Just like high blood pressure is referred to as the silent killer, so, too, can absenteeism from work be regarded in a similar vein. It’s an administrative burden on Managers who need to be constantly aware of who the serial offenders are, monitor trends and ensure that whatever action they may take is fair and reasonable.

As much as R16 billion is said to be lost annually in South Africa due to absenteeism. SEIFSA, long known for its industrial relations expertise – and helping companies out of difficult situations such as strike action –acknowledges that absenteeism is a much more contagious phenomenon. Where strike action is loud and visible and provides gripping visuals for the evening television news, absenteeism gets under businesses’ skins, creeps into the culture and becomes a bottom-line killer. Underscoring its pervasiveness is the fact that more days are believed to be lost to absenteeism than to industrial action!


Yes, you can be guided by technology. Today biometrics exist and you can have a record of everyone’s comings and goings.This works in some environments such as manufacturing businesses, where it is, without doubt, an important tool.. However, how do your strike a balance between a carrot and a stick? How do you communicate verbally and non-verbally that your employees are not incarcerated, yet remind them of the employer-employee contract? How, as a Manager, do you communicate that you understand the human condition and that life has its hurdles?

Unfortunately, there is no magic pill. However, there is process, open communication, establishing clear boundaries and the use of friendly timely reminders.  There are, of course, individuals who will continue to be challenges and on whose ears your reminders will always be mute.

Absenteeism is a human problem. Humans are imperfect. The management of absenteeism is also a relationship challenge. The relationship between Managers and employees – and organisations and employees – can have a significant impact upon absenteeism, and good leadership can yield very positive results in diminishing absenteeism. For instance:

  1. Unhappy employees tend to stay away more often;
  2. Low moral contributes to unhappy employees;
  3. No communication by leadership may create unhappiness and low morale;
  4. A bad organizational culture may be a result of deficient employee communication; and
  5. Deficient employee communicationmay be a result of bad leadership.


As a Manager, absenteeism is one of the most arduous and most administratively burdensome issues to manage. We have become used to convenience and automation making our lives easier. However, in this case, Managers are hamstrung because managing absenteeism still requires manual interventions such as:

  • Observing,
  • Documenting,
  • Enquiring and
  • Systematizing.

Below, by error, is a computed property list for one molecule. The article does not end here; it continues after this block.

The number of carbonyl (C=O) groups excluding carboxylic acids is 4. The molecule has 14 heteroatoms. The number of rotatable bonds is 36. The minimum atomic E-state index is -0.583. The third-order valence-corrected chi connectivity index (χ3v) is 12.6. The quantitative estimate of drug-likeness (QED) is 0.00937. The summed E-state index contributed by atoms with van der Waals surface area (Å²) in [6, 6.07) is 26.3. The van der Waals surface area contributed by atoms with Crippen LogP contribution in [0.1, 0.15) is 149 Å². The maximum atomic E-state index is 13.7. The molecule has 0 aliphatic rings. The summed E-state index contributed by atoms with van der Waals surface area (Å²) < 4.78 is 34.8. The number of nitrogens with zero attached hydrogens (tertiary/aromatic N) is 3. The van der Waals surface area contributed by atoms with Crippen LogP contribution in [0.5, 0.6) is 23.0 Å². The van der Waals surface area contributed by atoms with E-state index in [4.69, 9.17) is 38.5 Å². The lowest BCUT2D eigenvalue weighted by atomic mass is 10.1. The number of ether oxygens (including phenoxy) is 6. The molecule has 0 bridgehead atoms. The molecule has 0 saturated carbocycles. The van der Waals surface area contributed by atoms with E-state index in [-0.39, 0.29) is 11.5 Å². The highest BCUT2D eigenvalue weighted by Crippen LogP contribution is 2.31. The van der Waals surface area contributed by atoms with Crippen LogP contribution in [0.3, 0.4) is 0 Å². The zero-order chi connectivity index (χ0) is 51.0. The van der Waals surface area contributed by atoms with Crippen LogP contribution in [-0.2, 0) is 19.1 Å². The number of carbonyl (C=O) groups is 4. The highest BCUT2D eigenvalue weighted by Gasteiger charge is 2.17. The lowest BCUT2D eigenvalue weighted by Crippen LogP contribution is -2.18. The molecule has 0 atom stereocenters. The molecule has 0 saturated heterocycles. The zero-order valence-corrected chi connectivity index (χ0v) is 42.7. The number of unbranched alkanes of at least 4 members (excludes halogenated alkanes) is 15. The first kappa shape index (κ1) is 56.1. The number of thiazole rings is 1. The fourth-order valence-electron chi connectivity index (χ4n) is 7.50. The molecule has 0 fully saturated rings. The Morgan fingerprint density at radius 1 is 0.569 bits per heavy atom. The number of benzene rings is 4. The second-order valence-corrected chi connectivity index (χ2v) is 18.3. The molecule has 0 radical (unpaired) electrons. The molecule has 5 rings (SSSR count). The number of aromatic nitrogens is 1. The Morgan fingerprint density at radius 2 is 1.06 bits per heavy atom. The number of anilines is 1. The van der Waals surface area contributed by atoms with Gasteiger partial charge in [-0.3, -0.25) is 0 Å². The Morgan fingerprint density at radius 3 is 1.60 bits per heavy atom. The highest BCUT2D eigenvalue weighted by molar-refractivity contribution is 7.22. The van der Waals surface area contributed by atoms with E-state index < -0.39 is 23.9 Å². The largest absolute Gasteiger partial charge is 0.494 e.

If Managers don’t do this, or if they are reluctant to do so, then being fair and reasonable simply goes out of the window. In addition, if Managers choose not to follow these steps, it informs us that there is a lack of interest or engagement with the problem of absenteeism. This attitude also renders any system that identifies and measures the causes of the absenteeism inaccurate at best and obsolete at worst.

Systems based on technology are only as good as the Managers inputting the information – the old problem of “garbage in, garbage out” manifests itself.


Management needs to be actively interested in solving the problem. The effects of absenteeism must be quantified in their particular current work context – manufacturing is not the same as financial services. Above all, it should be emphasized that a one-size-fits-all response doesn’t necessarily address the root causes of absenteeism.

Fairness is about consistency to a set of immovable principles. Communication is a tool to achieve fairness. Documentation is a way of measuring apples with apples and creating a level playing field.

We know that there may be many other aspects to a job, but absenteeism deserves a consistent spot in your day. We advocate “15 minutes for absenteeism daily”. Get it over and done with early. That way you are always on top of your reporting.


With this in mind, our service is aimed at minimising legal risks and achieving practical outcomes which make the best financial and commercial sense for our members.

We want to help you before a problem becomes a legal problem.

Our Managing Absenteeism training workshops focus on:

  • Definition of Absenteeism
  • Forms of Absenteeism
  • Absenteeism due to ill health
  • Reasons for absenteeism
  • Reducing absenteeism
  • Absence without permission
  • Authorised Leave and Unauthorised Leave: The difference?
  • How to manage sick leave utilisation / abuse
  • Do you need to recognise traditional healers?
  • What constitutes a valid sick note and when can I insist upon one?
  • What disciplinary action can be taken to deal with unauthorised absence?
  • What constitutes authorised versus unauthorised absence?
    How does unauthorised absence affect the leave and leave enhancement pay?
    This workshop will provide you with guidelines to effectively manage these issues on a daily basis.
  • How to effectively manage sick leave, thereby minimising sick leave abuse
  • How to identify and manage fraudulent medical certificates
  • How to discipline employees who abuse sick leave
  • Understand the issues surrounding traditional healers and paid sick leave


  • Managers
  • HR Personnel
  • Supervisors